Geographical and transport barriers were reported in 10 studies.39 41–43 46 48 50–52 55 Finding and paying for transportation to take a sick child to an emergency department and/or primary care clinic were major concerns for families.41 52 55 Families also reported not having access to adequate health information and support close to home.39 42 43 46 48 50 51 Parents felt stress, heartache and anxiety when they were unable to visit hospitalised children regularly because they lacked transportation and/or needed to care for other children.39 Cost, work schedules, family commitments, inaccessible programmes and lack of childcare were barriers to participating in health education and support programmes.42

Facilitators

Easily accessible information

The importance of easy access to clear and trustworthy information was reported in 15 articles.15 39 40 42–49 51 53 55 56 Parents gathered as much information as possible when their children were sick to help manage their feelings of uncertainty and anxiety.56 Families wanted access to practical, clear,47 48 consistent,51 culturally appropriate,39 information on topics including treatment options and medication safety.45 47 Families also needed information in their preferred language.47 48 Families of children with burn injuries wanted to access information in community clinics to decrease the stress and burden of travel and family separation.39 Other families preferred accessing information in their local communities,46 48 53 including at schools43 and daycares.40

When, for example, seeking healthcare for a child’s wet cough, families wanted to access health information in a variety of modalities, such as flip charts, audiorecordings (eg, wet cough sounds), social media/radio/TV advertisements, and posters in clinic waiting rooms.40 Some families suggested using text messaging to allow timely answers from healthcare providers.40 Parents wanted instructions on navigating online health information to help identify credible sources.15 56 Families of children with asthma expressed a need for an online repository with up-to-date, applicable information.44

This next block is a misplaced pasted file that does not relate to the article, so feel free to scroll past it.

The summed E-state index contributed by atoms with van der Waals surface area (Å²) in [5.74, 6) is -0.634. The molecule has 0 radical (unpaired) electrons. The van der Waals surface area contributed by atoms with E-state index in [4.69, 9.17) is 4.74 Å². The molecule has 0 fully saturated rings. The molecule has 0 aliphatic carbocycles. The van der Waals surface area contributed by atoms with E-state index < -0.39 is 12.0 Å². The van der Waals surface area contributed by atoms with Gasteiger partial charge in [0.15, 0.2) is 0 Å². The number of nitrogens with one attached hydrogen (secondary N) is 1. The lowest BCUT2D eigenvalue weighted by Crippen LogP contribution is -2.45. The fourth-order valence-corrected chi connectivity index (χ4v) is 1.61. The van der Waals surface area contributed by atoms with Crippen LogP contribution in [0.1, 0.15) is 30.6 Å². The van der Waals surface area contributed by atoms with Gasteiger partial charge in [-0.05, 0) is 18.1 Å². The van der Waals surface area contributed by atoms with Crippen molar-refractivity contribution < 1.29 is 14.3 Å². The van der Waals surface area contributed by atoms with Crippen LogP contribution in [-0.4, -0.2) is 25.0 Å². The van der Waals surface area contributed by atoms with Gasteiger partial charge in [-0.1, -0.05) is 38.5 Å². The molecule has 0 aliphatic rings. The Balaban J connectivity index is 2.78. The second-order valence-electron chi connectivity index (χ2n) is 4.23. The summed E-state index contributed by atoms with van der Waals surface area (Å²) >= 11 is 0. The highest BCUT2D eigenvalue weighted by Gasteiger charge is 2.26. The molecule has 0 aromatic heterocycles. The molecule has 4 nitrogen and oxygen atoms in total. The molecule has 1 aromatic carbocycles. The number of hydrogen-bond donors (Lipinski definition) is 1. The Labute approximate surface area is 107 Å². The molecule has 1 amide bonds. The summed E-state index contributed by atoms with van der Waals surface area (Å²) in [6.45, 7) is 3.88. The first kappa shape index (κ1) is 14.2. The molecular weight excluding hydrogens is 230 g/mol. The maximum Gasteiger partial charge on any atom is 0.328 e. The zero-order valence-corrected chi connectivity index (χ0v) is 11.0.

Peer support through informal learning opportunities, such as parents gathering to socialise and share questions, thoughts, ideas, stories and details about (in)effective approaches, may help improve access to information.42 44 51 Families reported having knowledge and information to care for their sick children is critical to health-related quality of life49 and affects whether they seek and/or receive appropriate healthcare for their children.40